Condition category
Date applied
Date assigned
Last edited
Retrospectively registered
Overall trial status
Recruitment status
No longer recruiting

Plain English Summary

Background and study aims
Surgery to fix the major blood vessel (the aorta) coming out from the heart is a complicated procedure and the risks of problems with the brain are fairly common following the surgery. Sometimes these problems can be mild and may only be present for a day or two but sometimes they can cause greater problems such as stroke and a prolonged or permanent period of confusion or reduced mental capabilities. To minimize these risks, patients are cooled down to very low temperatures during the procedure with the use of a heart lung machine, which protects the brain.
The aim of this study is to see if a machine called the RhinoChill can help protect the brain even more by a period of early brain cooling and a period of brain cooling towards the end of the operation. The RhinoChill is a machine that sprays a coolant liquid into the nose through a thin tube in each nostril. The cooling of the brain starts much early with this method and the brain is already cool before the heart lung machine is switched on. The RhinoChill will then be used again towards the end of the operation when the heart lung machine is warming the patient back up, but this time it will be used to try and rewarm the brain a little slower than the rest of the body, as a period of quick rewarming of the brain may also cause problems afterwards. It is believed that this period of early brain cooling and using the RhinoChill towards the end of the operation may help reduce problems once the patient wakes up.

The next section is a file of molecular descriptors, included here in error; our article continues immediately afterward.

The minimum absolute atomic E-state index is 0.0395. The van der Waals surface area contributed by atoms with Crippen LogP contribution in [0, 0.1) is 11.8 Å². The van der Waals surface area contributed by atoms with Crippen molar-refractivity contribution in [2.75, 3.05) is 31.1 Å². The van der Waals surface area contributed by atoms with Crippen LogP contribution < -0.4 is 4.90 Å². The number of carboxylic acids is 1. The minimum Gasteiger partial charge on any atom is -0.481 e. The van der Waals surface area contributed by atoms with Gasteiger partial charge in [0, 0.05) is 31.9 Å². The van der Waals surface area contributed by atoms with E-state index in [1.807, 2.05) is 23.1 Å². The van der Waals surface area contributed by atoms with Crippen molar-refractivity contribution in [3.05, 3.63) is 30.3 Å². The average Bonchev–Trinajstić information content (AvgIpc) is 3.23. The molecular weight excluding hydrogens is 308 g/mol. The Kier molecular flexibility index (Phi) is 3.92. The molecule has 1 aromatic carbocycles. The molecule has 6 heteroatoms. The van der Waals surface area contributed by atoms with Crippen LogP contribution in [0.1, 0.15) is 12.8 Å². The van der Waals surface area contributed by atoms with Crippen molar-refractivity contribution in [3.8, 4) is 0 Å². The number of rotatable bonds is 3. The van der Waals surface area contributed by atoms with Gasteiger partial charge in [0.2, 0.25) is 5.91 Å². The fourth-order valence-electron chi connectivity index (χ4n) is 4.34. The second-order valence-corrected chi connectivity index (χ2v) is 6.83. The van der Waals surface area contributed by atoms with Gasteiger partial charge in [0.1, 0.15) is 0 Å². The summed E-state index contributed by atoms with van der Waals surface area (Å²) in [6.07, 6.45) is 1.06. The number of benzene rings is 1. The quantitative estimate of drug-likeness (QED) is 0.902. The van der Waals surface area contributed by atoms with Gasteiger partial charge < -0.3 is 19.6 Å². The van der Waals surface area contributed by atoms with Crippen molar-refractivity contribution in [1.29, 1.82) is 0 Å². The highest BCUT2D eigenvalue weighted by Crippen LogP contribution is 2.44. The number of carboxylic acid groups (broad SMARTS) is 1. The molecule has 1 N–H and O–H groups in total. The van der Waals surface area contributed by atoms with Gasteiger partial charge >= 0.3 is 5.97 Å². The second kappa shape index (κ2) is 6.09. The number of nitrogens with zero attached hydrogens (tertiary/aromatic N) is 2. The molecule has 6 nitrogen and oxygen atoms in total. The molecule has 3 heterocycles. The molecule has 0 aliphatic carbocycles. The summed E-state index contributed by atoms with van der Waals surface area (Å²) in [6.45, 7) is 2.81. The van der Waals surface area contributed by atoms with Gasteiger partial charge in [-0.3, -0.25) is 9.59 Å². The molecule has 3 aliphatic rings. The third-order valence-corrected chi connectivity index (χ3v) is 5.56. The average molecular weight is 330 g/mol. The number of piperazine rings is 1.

Who Can Participate?
All patients, both men and women, of any age, who are going to be having this special type of heart surgery and who can understand the information required to decide to take part or not can be part of this study. We are looking to recruit 30 patients.

What does the study Involve?
Participants will be randomly allocated to one of two groups:
• Patients undergoing the normal operation with all of the normal procedures in place.
• Patients undergoing the normal operation with all of the normal procedures in place, but with the RhinoChill device being used before going onto the heart lung bypass machine and again when they are being warmed up again towards the end of the operation.

What are the possible benefits and risks of participating?
There is a possibility that early brain cooling and slower brain rewarming may reduce the chance of temporary or permanent brain problems after the operation, but this is not known yet.